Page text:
Domestic architecture: containing a history of the science, and the principles of designing public edifices, private dwelling-houses ... With some observations on rural residences, their situation and scenery; and instructions on the art of laying out and imbellishing grounds
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Page 277 - Above me are the Alps, The palaces of Nature, whose vast walls Have pinnacled in clouds their snowy scalps, And throned Eternity in icy halls Of cold sublimity, where forms and falls The avalanche — the thunderbolt of snow ! All that expands the spirit, yet appals, Gather around these summits, as to show How Earth may pierce to Heaven, yet leave vain man below, LXIII.
Page 99 - This guest of summer, The temple-haunting martlet, does approve By his loved mansionry that the heaven's breath Smells wooingly here : no jutty, frieze, Buttress, nor coign of vantage, but this bird Hath made his pendent bed and procreant cradle : Where they most breed and haunt, I have observed The air is delicate.
Page 110 - He sendeth the springs into the valleys, which run among the hills. They give drink to every beast of the field : the wild asses quench their thirst. By them shall the fowls of the heaven have their habitation, which sing among the branches.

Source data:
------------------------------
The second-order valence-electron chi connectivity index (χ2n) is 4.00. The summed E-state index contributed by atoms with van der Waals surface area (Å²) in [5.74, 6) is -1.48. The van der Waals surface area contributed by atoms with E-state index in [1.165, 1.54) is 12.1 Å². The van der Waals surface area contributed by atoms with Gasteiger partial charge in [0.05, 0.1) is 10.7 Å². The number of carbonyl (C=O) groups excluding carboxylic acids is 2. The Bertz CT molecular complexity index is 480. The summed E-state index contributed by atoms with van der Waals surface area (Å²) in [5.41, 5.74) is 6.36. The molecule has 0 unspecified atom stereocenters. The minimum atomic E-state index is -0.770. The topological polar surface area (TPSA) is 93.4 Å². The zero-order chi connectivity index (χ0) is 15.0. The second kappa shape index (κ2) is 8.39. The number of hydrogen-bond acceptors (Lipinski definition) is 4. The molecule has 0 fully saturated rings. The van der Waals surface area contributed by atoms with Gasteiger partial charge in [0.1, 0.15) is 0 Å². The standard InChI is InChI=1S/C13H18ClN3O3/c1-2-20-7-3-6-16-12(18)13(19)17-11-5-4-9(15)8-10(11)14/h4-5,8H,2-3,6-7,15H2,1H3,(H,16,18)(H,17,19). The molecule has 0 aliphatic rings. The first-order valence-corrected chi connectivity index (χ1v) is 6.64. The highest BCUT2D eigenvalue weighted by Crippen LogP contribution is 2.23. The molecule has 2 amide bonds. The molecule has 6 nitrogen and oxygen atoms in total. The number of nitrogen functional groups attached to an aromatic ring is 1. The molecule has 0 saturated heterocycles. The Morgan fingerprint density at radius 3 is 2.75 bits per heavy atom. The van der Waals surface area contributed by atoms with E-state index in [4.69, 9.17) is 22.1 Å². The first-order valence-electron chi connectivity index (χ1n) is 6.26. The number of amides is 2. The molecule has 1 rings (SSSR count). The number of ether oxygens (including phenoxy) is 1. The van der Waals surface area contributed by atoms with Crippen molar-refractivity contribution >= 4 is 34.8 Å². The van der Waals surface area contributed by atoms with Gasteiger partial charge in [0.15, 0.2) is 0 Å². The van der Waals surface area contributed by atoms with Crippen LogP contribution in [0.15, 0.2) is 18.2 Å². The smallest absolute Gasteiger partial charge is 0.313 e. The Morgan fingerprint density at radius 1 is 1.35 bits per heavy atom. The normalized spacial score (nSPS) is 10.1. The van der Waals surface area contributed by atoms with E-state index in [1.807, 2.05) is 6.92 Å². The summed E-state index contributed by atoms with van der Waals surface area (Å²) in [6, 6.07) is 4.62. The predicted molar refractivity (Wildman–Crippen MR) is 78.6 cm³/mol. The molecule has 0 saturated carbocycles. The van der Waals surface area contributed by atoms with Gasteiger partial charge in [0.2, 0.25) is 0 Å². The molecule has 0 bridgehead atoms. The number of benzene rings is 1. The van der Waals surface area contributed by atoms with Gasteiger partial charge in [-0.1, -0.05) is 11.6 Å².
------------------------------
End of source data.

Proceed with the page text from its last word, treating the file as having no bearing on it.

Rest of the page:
Page 324 - To build, to plant, whatever you intend. To rear the column, or the arch to bend, To swell the terrace, or to sink the grot; In all, let nature never be forgot.
Page 174 - When we mean to build, We first survey the plot, then draw the model ; And when we see the figure of the house, Then must we rate the cost of the erection ; Which if we find outweighs ability, What do we then but draw anew the model In fewer offices, or at least desist To build at all...
Page 46 - And they shall destroy the walls of Tyrus, and break down her towers : I will also scrape her dust from her, and make her like the top of a rock. It shall be a place for the spreading of nets in the midst of the sea : fur I have spoken it, saith the Lord God : and it shall become a spoil to the nations.
Page 136 - And every one that heareth these sayings of mine and doeth them not, shall be likened unto a foolish man, which built his house upon the sand : and the rain descended, and the floods came, and the winds blew, and beat upon that house; and it fell: and great was the fall of it.
Page 279 - I praise the Frenchman*, his remark was shrewd—. How sweet, how passing sweet, is solitude ! But grant me still a friend in my retreat, Whom I may whisper — solitude is sweet.
Page 292 - And when these days were expired, the king made a feast unto all the people that were present in Shushan the palace, both unto great and small, seven days, in the court of the garden of the king's palace...
Page 167 - And may my humble dwelling stand Upon some chosen spot of land : A pond before full to the brim, Where cows may cool, and geese may swim; Behind, a green like velvet neat, Soft to the eye, and to the feet; Where od'rous plants in evening fair Breathe all around ambrosial air...